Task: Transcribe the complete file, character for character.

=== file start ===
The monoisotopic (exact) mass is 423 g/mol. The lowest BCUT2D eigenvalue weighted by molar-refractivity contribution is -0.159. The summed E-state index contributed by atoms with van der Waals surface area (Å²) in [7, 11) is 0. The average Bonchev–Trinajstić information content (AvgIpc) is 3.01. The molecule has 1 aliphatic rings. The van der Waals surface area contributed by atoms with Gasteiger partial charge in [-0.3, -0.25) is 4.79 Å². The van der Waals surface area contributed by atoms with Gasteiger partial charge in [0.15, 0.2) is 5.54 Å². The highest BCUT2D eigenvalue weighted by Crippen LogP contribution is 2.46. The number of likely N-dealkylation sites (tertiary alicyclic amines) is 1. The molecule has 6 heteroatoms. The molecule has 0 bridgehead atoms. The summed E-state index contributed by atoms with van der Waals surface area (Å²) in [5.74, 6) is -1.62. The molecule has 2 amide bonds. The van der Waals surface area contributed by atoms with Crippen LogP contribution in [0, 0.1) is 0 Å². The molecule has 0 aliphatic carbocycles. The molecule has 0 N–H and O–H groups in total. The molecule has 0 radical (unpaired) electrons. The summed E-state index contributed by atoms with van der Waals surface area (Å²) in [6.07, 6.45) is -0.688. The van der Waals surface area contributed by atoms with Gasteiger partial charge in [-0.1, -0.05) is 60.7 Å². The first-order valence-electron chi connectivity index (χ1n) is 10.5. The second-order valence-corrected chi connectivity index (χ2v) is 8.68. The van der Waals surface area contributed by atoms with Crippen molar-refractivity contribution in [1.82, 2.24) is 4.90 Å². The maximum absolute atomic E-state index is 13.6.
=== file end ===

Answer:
The monoisotopic (exact) mass is 423 g/mol. The lowest BCUT2D eigenvalue weighted by molar-refractivity contribution is -0.159. The summed E-state index contributed by atoms with van der Waals surface area (Å²) in [7, 11) is 0. The average Bonchev–Trinajstić information content (AvgIpc) is 3.01. The molecule has 1 aliphatic rings. The van der Waals surface area contributed by atoms with Gasteiger partial charge in [-0.3, -0.25) is 4.79 Å². The van der Waals surface area contributed by atoms with Gasteiger partial charge in [0.15, 0.2) is 5.54 Å². The highest BCUT2D eigenvalue weighted by Crippen LogP contribution is 2.46. The number of likely N-dealkylation sites (tertiary alicyclic amines) is 1. The molecule has 6 heteroatoms. The molecule has 0 bridgehead atoms. The summed E-state index contributed by atoms with van der Waals surface area (Å²) in [5.74, 6) is -1.62. The molecule has 2 amide bonds. The van der Waals surface area contributed by atoms with Crippen LogP contribution in [0, 0.1) is 0 Å². The molecule has 0 aliphatic carbocycles. The molecule has 0 N–H and O–H groups in total. The molecule has 0 radical (unpaired) electrons. The summed E-state index contributed by atoms with van der Waals surface area (Å²) in [6.07, 6.45) is -0.688. The van der Waals surface area contributed by atoms with Gasteiger partial charge in [-0.1, -0.05) is 60.7 Å². The first-order valence-electron chi connectivity index (χ1n) is 10.5. The second-order valence-corrected chi connectivity index (χ2v) is 8.68. The van der Waals surface area contributed by atoms with Crippen molar-refractivity contribution in [1.82, 2.24) is 4.90 Å². The maximum absolute atomic E-state index is 13.6.